It is unfortunate how much Netflix actually kind of sucks. Can't say I am too excited over it personally.
It is unfortunate how much Netflix actually kind of sucks. Can't say I am too excited over it personally.
A few years after the events in the first game, we find Lynch living in Shanghai with his girlfriend Xiu, who he actually has feelings for. Getting by doing small jobs for a gangster known as Mr. Glazer, Lynch jumps at an arms deal that becomes available and calls in his old “friend” Kane to help out and make a few bucks. As expected things get completely fucked up and we once again find Lynch (and Kane) as the prime targets for rival gangs, police and anyone in between.
I had high hopes for this game and am happy to report I wasn’t let down… completely anyways. Playing through Kane & Lynch: Dead Men, one of the few things I was hoping that would be carried over if they made a sequel was the crazy set pieces that turned a rather bland third-person shooter into a crazy crime-based action movie and while this was kind of accomplished (largely due to the visual style) I couldn’t shake the feeling that I was getting a watered-down version of what should have been a sequel. I can count on one hand the number of parts I truly felt were pushed to a somewhat exciting limit with every other time stuck somewhere between “meh” and mediocrity, which for a game half as long as what is considered short by today’s standards is a death sentence. No word of a lie, in the time it takes someone to go to work and come home, I could have finished this game twice in a row on a medium-hard difficulty with maybe two parts (if any) that would take over 30 minutes. In an age where video games are a generally a minimum of $60.00 new, being able to complete a game in a day or weekend is inexcusable.
Although we played through Kane’s story in the first game, I had always liked Lynch more as a character. Both are gritty, disgusting and all around terrible humans but where Kane felt more sympathetic and cliché as an anti-hero Lynch was just a psychotic asshole who heard voices and needed medication to stay somewhat normal. Now tell me, which of those you would rather play as? I was more than happy to take the reigns as Lynch and was somewhat surprised to see how much he had changed. His girlfriend seems to have taken a lot of the chaos and crazy out of his life as he no longer needs medication and seems to have a genuine concern and love for her that I wouldn’t believe was possible of such a low-life. Without spoiling anything major, this was the perfect set-up and counter-balance to the latter half of the game when, after a certain event, Lynch completely loses it and we are treated to a magnified version of the personality from Dead Men complete with the ambient grumbles and swearing until the end.
Although Kane and Lynch are the main characters, the star of the game is undoubtedly the new visual style. A gritty game deserves a gritty look and what could be better than a flash-based handycam or cellphone camera recording everything that happens? I cannot even imagine how hard it probably has been to develop technology to make computer animation look as crisp and clean as possible up until now, but I know how much of an effect reversing that idea has been to keep my interest. From simple things such as blown-out colors and lights to pixelation and artifacting from explosions destroying the camera’s tiny sensor, IO Interactive did a stunning job keeping true to theme that brings what could be a generic third-person shooter into the limelight and does so with neat little enhancements throughout (like a “buffering” percent as the load screen). What I consider the best thing about this game seems to have had a negative effect however as many reviewers have complained that the look made it hard to play the game and made them feel nauseous. I personally didn’t have a problem with it while spending four hours straight staring at the screen but began to feel the disorienting effects a little after playing and, as a person who gets motion-sick somewhat easily, it was still mild enough that I had no issue.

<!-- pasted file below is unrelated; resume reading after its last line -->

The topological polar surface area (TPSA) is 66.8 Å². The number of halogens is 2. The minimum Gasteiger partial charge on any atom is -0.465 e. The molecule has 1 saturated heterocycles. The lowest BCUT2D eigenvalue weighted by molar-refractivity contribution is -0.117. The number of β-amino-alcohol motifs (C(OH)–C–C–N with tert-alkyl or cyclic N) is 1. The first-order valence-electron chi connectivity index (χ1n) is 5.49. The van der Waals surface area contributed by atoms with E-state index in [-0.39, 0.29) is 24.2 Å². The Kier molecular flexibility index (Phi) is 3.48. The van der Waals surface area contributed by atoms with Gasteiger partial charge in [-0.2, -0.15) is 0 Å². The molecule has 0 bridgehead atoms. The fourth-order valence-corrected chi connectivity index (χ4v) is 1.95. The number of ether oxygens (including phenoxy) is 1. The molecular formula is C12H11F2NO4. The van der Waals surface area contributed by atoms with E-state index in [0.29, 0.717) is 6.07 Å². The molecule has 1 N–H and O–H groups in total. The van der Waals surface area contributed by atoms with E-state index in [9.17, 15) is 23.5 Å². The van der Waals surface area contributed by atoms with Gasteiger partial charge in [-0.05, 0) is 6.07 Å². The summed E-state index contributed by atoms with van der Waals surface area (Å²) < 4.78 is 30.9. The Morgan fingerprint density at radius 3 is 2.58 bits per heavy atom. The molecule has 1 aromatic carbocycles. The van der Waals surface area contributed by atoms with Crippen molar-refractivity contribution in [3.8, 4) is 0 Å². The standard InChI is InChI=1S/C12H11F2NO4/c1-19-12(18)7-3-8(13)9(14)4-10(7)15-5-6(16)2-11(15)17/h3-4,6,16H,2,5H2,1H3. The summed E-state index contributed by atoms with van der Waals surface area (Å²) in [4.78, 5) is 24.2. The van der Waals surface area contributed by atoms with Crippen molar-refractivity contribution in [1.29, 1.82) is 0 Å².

This would normally be the part where I talk about how the game plays. Honestly, if you are a newcomer to the series it will play like any other third-person shooter on the market and has a very low learning curve but I think it is those of from the first game who will be impressed. All those annoying little nuances that Kane & Lynch: Dead Menhad are thankfully gone and incrementally increased the ease of getting into the combat. It is by no means a new concept to be able to snap in-and-out of cover or that after dying the player probably doesn’t want to be revived only to stand straight up in the middle of gunfire and this is fortunately finally realized. It is amazing how something so basic could make such a difference.
The multi-player in Kane & Lynch 2 is a lot like the first game; the game mode Fragile Alliance comes back along with some new things like Undercover Cop. In what has to be my favorite online mode, Undercover Cop is Fragile Alliance with the twist that at the beginning of the round a random player is chosen as the “undercover cop” and will therefore not be tagged as a traitor for killing their teammates, which forces them to stealthily take out all the criminals before the time is up or they get away. New to the game is the Arcade Mode which is essentially just offline multi-player with A.I. filling in where other players would be, a somewhat fun waste of time although the computer will never betray you (as opposed to players generally ALWAYS betraying you). While being somewhat fun for the time spent with it, there is definitely not enough in either the online or offline components to keep one’s interest for longer than a few days at best.